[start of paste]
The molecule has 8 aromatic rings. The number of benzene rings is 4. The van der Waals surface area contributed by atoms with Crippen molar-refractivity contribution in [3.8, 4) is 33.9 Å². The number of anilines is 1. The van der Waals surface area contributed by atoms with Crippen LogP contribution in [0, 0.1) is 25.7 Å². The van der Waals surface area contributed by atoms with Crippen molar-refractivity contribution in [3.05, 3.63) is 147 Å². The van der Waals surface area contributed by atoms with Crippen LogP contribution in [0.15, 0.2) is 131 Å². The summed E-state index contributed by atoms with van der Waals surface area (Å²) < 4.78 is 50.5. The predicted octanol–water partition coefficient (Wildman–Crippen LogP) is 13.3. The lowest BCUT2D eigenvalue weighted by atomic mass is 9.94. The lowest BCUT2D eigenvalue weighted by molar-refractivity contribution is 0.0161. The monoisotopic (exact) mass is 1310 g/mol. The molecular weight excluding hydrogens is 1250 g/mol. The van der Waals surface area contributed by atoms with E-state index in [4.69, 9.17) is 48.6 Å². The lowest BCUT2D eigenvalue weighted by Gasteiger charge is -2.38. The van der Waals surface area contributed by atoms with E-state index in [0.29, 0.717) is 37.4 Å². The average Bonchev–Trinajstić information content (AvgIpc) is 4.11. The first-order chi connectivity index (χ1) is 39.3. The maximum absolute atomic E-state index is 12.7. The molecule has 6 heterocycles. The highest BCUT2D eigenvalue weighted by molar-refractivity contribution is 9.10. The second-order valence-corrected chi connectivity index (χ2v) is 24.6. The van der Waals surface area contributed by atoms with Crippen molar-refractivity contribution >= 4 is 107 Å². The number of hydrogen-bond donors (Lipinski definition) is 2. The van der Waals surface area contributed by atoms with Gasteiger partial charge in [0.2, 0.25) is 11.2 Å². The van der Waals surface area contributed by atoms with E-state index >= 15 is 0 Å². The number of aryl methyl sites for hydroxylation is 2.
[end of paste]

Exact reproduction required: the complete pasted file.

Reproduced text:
The molecule has 8 aromatic rings. The number of benzene rings is 4. The van der Waals surface area contributed by atoms with Crippen molar-refractivity contribution in [3.8, 4) is 33.9 Å². The number of anilines is 1. The van der Waals surface area contributed by atoms with Crippen LogP contribution in [0, 0.1) is 25.7 Å². The van der Waals surface area contributed by atoms with Crippen molar-refractivity contribution in [3.05, 3.63) is 147 Å². The van der Waals surface area contributed by atoms with Crippen LogP contribution in [0.15, 0.2) is 131 Å². The summed E-state index contributed by atoms with van der Waals surface area (Å²) < 4.78 is 50.5. The predicted octanol–water partition coefficient (Wildman–Crippen LogP) is 13.3. The lowest BCUT2D eigenvalue weighted by atomic mass is 9.94. The lowest BCUT2D eigenvalue weighted by molar-refractivity contribution is 0.0161. The monoisotopic (exact) mass is 1310 g/mol. The molecular weight excluding hydrogens is 1250 g/mol. The van der Waals surface area contributed by atoms with E-state index in [4.69, 9.17) is 48.6 Å². The lowest BCUT2D eigenvalue weighted by Gasteiger charge is -2.38. The van der Waals surface area contributed by atoms with E-state index in [0.29, 0.717) is 37.4 Å². The average Bonchev–Trinajstić information content (AvgIpc) is 4.11. The first-order chi connectivity index (χ1) is 39.3. The maximum absolute atomic E-state index is 12.7. The molecule has 6 heterocycles. The highest BCUT2D eigenvalue weighted by molar-refractivity contribution is 9.10. The second-order valence-corrected chi connectivity index (χ2v) is 24.6. The van der Waals surface area contributed by atoms with Crippen molar-refractivity contribution >= 4 is 107 Å². The number of hydrogen-bond donors (Lipinski definition) is 2. The van der Waals surface area contributed by atoms with Gasteiger partial charge in [0.2, 0.25) is 11.2 Å². The van der Waals surface area contributed by atoms with E-state index >= 15 is 0 Å². The number of aryl methyl sites for hydroxylation is 2.